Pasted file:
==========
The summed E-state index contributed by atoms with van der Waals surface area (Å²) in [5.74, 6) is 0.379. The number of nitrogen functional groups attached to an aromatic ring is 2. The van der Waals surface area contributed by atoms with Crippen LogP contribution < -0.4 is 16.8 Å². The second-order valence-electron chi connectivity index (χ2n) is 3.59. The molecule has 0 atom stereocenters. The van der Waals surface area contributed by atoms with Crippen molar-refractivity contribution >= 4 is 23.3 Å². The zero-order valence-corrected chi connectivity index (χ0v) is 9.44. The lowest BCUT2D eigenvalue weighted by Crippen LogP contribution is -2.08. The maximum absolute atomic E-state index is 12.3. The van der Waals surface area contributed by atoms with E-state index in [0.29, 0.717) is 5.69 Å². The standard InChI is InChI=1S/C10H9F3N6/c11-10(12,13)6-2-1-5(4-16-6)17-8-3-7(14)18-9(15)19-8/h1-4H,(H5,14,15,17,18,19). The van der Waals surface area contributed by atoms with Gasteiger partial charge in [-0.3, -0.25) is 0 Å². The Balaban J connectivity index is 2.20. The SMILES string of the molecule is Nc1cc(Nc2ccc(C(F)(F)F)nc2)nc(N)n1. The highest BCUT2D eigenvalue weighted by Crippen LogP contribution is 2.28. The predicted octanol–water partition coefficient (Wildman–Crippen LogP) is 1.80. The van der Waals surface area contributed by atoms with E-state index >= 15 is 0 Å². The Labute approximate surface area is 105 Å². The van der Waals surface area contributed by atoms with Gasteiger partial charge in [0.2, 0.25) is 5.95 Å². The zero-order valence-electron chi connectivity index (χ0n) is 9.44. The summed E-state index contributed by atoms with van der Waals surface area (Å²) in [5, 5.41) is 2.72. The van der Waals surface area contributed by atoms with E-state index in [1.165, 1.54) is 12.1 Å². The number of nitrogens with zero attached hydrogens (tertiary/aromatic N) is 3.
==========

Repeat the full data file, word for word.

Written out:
The summed E-state index contributed by atoms with van der Waals surface area (Å²) in [5.74, 6) is 0.379. The number of nitrogen functional groups attached to an aromatic ring is 2. The van der Waals surface area contributed by atoms with Crippen LogP contribution < -0.4 is 16.8 Å². The second-order valence-electron chi connectivity index (χ2n) is 3.59. The molecule has 0 atom stereocenters. The van der Waals surface area contributed by atoms with Crippen molar-refractivity contribution >= 4 is 23.3 Å². The zero-order valence-corrected chi connectivity index (χ0v) is 9.44. The lowest BCUT2D eigenvalue weighted by Crippen LogP contribution is -2.08. The maximum absolute atomic E-state index is 12.3. The van der Waals surface area contributed by atoms with E-state index in [0.29, 0.717) is 5.69 Å². The standard InChI is InChI=1S/C10H9F3N6/c11-10(12,13)6-2-1-5(4-16-6)17-8-3-7(14)18-9(15)19-8/h1-4H,(H5,14,15,17,18,19). The van der Waals surface area contributed by atoms with Gasteiger partial charge in [-0.3, -0.25) is 0 Å². The Balaban J connectivity index is 2.20. The SMILES string of the molecule is Nc1cc(Nc2ccc(C(F)(F)F)nc2)nc(N)n1. The highest BCUT2D eigenvalue weighted by Crippen LogP contribution is 2.28. The predicted octanol–water partition coefficient (Wildman–Crippen LogP) is 1.80. The van der Waals surface area contributed by atoms with E-state index >= 15 is 0 Å². The Labute approximate surface area is 105 Å². The van der Waals surface area contributed by atoms with Gasteiger partial charge in [0.2, 0.25) is 5.95 Å². The zero-order valence-electron chi connectivity index (χ0n) is 9.44. The summed E-state index contributed by atoms with van der Waals surface area (Å²) in [5, 5.41) is 2.72. The van der Waals surface area contributed by atoms with E-state index in [1.165, 1.54) is 12.1 Å². The number of nitrogens with zero attached hydrogens (tertiary/aromatic N) is 3.